Student Name: Tessa Ireton
Advisor: Dr. Brooke Krause
Quality-of-service outcomes in nursing homes are of great social and human importance. However, especially during the COVID-19 pandemic, consistently maintaining markets with high quality care has been a pervading issue in the American nursing home industry. Furthermore, the industry is strongly characterized by oligopolies, a market structure that literature indicates may be less compatible with quality service than competitive markets. With this paper, I aim to investigate the possible intersection of oligopolist market structures and the quality of nursing home care during the COVID-19 pandemic. I start by describing quality of care in nursing homes, particularly during the COVID-19 pandemic, contextualized by literature analyzing nursing home care quality and market structure. Then, I develop a model of profit-maximizing nursing home behavior using theories of oligopolist decision-making, rooted in the basis provided by both Cournot and Bertrand, informed by contemporary models describing the nursing home market. This model demonstrates an opposite correlation between the numberof firms in a market and the quality of nursing home care. To test this prediction, I construct a 26-week panel dataset including nursing home attributes and facilities’ experiences with COVID-19, using data from California’s Agency of Health and Human Services, the California Department of Public Health, the Census Bureau, and the Centers for Medicare and Medicaid Services. Random effects and Hausman-Taylor estimations test the relationship between the number of nursing homes in a market and the outcome of COVID-19 outbreaks in nursing homes, a proxy for quality of care during the pandemic. The results indicate that market structure is not explanatory in understanding differences in quality of nursing home care during the COVID-19 pandemic.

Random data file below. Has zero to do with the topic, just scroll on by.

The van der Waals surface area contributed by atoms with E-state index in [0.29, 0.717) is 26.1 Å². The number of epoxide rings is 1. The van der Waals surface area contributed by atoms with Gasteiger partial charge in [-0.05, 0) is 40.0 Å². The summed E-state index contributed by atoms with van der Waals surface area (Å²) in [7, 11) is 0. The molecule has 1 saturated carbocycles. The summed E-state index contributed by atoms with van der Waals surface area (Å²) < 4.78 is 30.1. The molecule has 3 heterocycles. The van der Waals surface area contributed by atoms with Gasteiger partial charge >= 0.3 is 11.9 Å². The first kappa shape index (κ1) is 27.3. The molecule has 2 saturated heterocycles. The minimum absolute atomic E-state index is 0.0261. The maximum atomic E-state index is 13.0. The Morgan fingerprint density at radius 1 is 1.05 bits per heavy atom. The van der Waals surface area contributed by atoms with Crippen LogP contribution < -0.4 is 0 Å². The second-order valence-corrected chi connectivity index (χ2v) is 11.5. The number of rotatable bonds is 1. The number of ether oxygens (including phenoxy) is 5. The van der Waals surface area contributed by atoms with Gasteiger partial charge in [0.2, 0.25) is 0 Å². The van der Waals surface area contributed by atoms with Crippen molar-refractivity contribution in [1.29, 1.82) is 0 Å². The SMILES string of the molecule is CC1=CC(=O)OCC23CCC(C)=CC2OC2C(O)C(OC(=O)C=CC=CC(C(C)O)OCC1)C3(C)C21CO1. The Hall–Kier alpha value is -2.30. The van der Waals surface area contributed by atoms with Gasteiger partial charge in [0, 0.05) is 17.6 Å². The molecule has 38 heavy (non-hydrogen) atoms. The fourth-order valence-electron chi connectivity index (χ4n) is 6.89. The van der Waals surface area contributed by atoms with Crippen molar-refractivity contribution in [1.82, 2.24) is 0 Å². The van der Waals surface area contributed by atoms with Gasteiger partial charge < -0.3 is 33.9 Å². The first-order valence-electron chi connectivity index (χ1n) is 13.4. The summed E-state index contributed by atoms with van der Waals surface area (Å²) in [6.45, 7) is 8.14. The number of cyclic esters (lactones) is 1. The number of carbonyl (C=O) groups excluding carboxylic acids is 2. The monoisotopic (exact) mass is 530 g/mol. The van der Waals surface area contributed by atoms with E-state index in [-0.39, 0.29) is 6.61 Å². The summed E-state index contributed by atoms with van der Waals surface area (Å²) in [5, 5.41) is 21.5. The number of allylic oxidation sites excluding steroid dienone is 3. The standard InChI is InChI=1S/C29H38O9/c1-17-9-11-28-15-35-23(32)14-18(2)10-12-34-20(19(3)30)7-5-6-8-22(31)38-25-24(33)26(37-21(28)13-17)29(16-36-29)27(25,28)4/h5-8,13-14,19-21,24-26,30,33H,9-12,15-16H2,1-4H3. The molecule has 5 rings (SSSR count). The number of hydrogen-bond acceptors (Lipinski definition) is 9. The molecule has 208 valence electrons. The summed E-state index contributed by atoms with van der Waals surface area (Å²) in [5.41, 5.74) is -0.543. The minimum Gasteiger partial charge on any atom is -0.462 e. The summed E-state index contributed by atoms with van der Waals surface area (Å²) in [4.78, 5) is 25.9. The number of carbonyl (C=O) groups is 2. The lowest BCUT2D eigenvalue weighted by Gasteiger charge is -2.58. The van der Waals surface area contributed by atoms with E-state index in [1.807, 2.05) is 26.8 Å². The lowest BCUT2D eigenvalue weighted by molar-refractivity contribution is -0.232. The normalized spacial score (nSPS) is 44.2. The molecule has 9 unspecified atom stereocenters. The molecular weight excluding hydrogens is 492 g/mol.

Tessa will be online to field comments on April 16:
2-4 pm EDT (PST 11am-1pm, Africa/Europe: evening)